"Yes, it could." She was talking to someone else again. Then a police car showed up and she let me go. Officer J.D. Ray, a tall black man in his late thirties, maybe early forties, and somewhat portly, got out. I tried giving him a rundown but he seemed more interested in what was coming over his shoulder radio. Every now and then he'd ask me a question, really trying to get specific with the suspect's description. The red shirt was the only thing I could be certain about. Could I identify him? I had stared him in the face. Put him in front of me and I'll know him.
"They've got somebody, don't they?" I asked. He nodded.
"You said a computer's missing?" Another police car showed up; another officer got out. It was decided the second officer would stay with the scene while J.D. took me to do an I.D. Before we left a shiny, sleek green sedan pulled up and some guy in a white shirt and tie leaned out the window, smiling, and made inquiries of the officers. They cooperated with the fellow, who I assumed was a detective. He had a big, outgoing smile. I wondered why. It wasn't a detective's smile.
Then Officer Ray and I got into his cruiser and took off at high speed to take care of business, negotiating residential streets at 50 miles per hour and up, his siren going woop-woop-woop with lights blipping as we slowed somewhat for the intersections. Cops have computers in their cars now, elevated atop a fixture where you and I would have a drink holder. I noticed this as we sped along.
They'd found my intruder over on Robinson Street, in that large black section of the city stretching east to west from Parramore to the Orange Blossom Trail, and north to south from Colonial Drive to God knew where. Parramore's a mere block from the Arena where the Orlando Magic play, and from the Bob Carr auditorium, where ballets and operas are performed. As we drove through this neighborhood, I saw a lot of young black men hanging out in front yards and in front of stores. They seemed an age at which they ought to be in school or at work. Maybe they work the night shift.
I said "my" intruder because I felt like that's what he was. He belonged to me. He had come into my home. They ought to turn him over to me. I thought this even as I knew the impossibility of it.
After making a wrong turn somewhere, Officer Ray finally got us to the right place. We parked out front of a modest wooden house with a bad paint job and walked up a long driveway with tall weeds growing in the cracks to where another cruiser was parked. In the back seat, handcuffed, was my guy. I found out later he'd tried to break into the house to take refuge. I walked up to the open door and stood over him, recognizing the red shirt at once. I leaned over to get a good look at his face. He grimaced, eyes squinting, as though he were in some kind of distress, looking around at nothing in particular. He seemed not to know I was there. But he knew. He was truly pathetic. But I still wanted him. Just for being so pathetic. Someone needed to punish him for it. Why not me?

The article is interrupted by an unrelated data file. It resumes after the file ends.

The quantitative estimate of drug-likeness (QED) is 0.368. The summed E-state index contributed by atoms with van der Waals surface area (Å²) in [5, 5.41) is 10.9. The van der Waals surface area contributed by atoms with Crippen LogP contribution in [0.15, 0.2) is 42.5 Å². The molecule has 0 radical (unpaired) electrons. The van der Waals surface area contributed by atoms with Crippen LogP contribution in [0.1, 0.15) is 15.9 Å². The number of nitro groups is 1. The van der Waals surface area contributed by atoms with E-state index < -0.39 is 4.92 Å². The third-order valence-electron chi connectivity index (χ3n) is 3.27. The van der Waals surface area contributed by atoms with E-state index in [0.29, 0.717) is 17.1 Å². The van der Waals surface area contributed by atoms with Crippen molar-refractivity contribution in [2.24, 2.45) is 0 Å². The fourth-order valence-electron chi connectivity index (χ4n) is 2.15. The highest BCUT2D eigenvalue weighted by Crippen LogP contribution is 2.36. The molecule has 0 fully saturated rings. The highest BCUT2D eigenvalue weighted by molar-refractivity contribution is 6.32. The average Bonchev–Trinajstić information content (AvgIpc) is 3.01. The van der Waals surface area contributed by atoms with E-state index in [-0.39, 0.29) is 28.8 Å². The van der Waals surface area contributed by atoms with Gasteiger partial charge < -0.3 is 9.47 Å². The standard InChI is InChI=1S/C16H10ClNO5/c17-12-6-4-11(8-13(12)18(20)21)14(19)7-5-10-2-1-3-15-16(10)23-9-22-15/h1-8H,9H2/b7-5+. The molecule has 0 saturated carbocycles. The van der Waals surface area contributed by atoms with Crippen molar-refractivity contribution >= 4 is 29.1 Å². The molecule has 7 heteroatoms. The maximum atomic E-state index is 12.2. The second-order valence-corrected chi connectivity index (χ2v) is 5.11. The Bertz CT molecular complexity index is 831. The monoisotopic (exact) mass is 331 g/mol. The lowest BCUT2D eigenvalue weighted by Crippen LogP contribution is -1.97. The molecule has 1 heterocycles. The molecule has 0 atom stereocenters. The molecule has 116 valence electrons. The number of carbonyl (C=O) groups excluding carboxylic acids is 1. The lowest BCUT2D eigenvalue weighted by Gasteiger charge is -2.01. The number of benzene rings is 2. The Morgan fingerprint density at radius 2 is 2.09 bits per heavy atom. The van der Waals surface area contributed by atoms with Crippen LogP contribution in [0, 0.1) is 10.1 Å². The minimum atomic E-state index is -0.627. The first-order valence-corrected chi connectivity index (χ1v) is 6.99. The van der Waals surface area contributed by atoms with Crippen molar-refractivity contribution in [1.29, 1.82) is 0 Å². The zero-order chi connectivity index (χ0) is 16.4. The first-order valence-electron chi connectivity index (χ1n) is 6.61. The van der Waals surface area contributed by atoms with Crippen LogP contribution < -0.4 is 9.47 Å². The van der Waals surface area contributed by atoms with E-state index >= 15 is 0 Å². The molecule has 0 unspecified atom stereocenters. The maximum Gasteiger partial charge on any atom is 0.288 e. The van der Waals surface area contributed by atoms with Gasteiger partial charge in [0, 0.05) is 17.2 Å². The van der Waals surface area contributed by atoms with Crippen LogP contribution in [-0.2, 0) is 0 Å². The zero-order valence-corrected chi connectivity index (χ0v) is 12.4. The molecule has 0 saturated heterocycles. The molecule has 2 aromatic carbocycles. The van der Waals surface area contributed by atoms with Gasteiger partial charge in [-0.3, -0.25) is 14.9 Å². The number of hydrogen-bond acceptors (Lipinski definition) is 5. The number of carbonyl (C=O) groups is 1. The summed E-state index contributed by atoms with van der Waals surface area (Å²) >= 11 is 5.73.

"That's him," I said. "Where's the car?" I wanted that computer back. An officer pointed over a fence and across to the next block. There it was, in someone's front yard. Officer Ray and I left. As we approached his cruiser, that sleek green sedan showed up again and the guy with the big smile and the white shirt and tie and neatly pressed pants got out, followed shortly by two very attractive young women. He flashed the smile, shook hands with one of the officers, and started asking questions, not like one in authority, but like one who knew he would be answered. He struck me as a shmooze artist. I knew now he wasn't a detective. Detectives don't say, "What's up guys? How's everything going?" when they show up at a crime scene.
Officer Ray and I got in his car and started to pull away. We had to drive over a curb because the shirt and tie had parked his car in the middle of the road, blocking our way. "Who was that?" I asked.